Sleeping well means more to our overall well-being than simply avoiding irritability.
"A lack of sleep can contribute to depression," Dr. Jean says. "A good night’s sleep can really help a moody person decrease their anxiety. You get more emotional stability with good sleep."
If you think the long hours put in during the week are the cause of your anxiety or impatience, Dr. Rapoport warns that sleep cannot necessarily be made up during the weekend.
"If you sleep more on the weekends, you simply aren’t sleeping enough in the week," he says. "It’s all about finding a balance.
There is a striking contrast between the ’s poor performance on infant mortality, life expectancy, and amenable mortality and its relatively better performance on in-hospital mortality after heart attack or stroke. Researchers have noted that the only modest decline in the rate of amenable mortality in the . may be attributable to better management, once diagnosed, of hypertension and cerebrovascular disease that lead to cardiovascular mortality. 8 E. Nolte and C. M. McKee, “ In Amenable Mortality—Deaths Avoidable Through Health Care—Progress in the . Lags That of Three European Countries ,” Health Affairs Web First, published online Aug. 29, 2012. These findings highlight the combined impact of a lack of universal insurance coverage and barriers to accessing primary care, and suggest that the . could make gains by investing more in preventing chronic disease. The high level of inequity in the . health care system intensifies the problem. For the first time in decades, midlife mortality for less-educated Americans is rapidly increasing. 9 A. Case and A. Deaton, “ Rising Morbidity and Mortality in Midlife Among White Non-Hispanic Americans in the 21st Century ,” Proceedings of the National Academy of Sciences of the United States of America, Dec. 8, 2015 112(49):15078–83.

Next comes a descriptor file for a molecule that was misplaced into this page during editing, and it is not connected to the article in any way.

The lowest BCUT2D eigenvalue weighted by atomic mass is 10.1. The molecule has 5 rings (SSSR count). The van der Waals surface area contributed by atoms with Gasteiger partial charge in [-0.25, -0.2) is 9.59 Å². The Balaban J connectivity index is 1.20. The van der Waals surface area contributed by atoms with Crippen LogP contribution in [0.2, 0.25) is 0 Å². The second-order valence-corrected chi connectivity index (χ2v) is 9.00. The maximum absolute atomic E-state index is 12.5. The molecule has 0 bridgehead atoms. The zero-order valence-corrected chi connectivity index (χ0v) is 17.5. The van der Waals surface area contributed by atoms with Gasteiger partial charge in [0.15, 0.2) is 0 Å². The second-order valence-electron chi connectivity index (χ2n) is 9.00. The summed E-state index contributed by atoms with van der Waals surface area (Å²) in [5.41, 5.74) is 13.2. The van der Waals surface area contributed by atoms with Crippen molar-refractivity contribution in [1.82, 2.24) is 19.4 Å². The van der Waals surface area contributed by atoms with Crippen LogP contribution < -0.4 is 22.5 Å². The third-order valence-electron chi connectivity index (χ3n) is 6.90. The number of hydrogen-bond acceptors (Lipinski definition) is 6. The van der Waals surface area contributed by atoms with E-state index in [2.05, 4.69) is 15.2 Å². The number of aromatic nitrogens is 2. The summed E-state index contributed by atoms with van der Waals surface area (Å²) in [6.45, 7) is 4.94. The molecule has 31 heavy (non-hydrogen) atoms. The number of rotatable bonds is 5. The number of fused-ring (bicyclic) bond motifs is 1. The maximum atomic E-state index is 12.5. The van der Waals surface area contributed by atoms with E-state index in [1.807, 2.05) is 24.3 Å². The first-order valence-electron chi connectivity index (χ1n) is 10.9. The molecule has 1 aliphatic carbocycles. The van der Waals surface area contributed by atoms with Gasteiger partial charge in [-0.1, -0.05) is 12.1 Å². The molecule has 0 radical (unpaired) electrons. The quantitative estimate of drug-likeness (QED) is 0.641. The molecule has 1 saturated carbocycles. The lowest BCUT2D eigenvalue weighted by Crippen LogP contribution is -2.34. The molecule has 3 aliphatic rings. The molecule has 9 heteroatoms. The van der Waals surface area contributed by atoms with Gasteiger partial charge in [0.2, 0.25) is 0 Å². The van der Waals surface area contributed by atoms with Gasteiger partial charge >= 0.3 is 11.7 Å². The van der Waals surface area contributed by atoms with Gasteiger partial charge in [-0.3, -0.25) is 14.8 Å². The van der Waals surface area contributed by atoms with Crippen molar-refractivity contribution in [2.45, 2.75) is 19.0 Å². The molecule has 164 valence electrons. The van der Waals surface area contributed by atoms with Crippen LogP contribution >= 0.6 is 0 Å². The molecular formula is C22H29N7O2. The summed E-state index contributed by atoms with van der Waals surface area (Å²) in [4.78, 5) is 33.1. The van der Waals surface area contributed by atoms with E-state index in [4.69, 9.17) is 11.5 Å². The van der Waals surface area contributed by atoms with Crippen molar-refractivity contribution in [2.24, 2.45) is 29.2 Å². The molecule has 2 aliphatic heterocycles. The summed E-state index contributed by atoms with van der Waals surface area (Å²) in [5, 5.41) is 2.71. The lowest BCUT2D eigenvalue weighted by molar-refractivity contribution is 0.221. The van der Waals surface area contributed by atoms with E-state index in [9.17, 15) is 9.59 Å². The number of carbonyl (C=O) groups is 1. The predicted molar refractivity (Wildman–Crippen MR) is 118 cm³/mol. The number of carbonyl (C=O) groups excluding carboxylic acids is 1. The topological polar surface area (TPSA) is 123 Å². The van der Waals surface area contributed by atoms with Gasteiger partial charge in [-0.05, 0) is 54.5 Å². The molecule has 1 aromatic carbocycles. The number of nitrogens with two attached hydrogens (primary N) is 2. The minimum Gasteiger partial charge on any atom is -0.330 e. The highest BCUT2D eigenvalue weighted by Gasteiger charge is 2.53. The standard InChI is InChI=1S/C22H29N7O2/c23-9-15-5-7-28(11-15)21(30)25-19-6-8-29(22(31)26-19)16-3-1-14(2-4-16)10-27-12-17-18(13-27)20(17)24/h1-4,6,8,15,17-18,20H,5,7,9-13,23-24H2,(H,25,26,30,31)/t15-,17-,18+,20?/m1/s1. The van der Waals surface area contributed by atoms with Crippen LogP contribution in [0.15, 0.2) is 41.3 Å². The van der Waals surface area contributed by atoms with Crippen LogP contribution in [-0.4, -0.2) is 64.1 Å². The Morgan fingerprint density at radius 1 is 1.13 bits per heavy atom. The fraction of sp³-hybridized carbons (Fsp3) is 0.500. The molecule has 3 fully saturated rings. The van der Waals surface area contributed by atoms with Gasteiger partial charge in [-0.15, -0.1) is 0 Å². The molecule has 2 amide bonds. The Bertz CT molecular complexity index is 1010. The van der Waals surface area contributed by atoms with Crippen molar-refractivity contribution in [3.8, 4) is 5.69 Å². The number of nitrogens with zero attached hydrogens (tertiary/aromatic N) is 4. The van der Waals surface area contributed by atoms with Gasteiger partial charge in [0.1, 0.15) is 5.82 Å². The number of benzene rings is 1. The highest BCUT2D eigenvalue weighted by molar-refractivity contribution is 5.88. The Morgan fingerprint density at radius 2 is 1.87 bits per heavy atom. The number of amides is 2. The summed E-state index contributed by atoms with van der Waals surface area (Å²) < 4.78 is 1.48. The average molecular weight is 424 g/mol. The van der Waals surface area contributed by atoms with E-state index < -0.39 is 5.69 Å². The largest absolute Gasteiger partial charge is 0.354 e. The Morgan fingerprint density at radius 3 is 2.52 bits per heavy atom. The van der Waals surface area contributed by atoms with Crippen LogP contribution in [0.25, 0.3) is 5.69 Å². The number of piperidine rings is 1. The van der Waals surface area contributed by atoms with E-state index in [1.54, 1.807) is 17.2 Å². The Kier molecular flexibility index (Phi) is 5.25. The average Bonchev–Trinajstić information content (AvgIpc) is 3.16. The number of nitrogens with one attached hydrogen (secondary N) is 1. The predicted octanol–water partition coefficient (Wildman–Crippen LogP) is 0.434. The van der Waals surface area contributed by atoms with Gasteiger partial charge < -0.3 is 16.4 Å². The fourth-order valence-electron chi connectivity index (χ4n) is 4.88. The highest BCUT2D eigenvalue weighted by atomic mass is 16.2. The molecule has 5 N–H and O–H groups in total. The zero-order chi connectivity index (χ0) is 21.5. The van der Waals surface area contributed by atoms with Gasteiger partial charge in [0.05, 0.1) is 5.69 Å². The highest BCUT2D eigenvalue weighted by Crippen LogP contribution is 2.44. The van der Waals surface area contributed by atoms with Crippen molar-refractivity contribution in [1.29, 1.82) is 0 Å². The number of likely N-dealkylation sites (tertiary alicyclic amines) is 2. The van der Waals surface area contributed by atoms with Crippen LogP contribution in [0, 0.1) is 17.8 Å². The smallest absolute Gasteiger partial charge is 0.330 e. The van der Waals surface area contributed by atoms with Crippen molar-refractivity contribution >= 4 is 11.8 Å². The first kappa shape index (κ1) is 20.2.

A similar picture emerges for chronic obstructive pulmonary disease (230 admissions per 100,000 population compared to an OECD average of 198, 2009). These outcomes can be improved through better health care. In a Commonwealth Fund survey of seven nations (Australia, Canada, Germany, the Netherlands, New Zealand, the United Kingdom, and the United States), 16 percent of American patients reported delays in being notified about an abnormal test result (the highest proportion reported) and only 75 percent of primary care physicians reported often or always receiving correspondence from specialists after referral suggesting systemic problems with care coordination.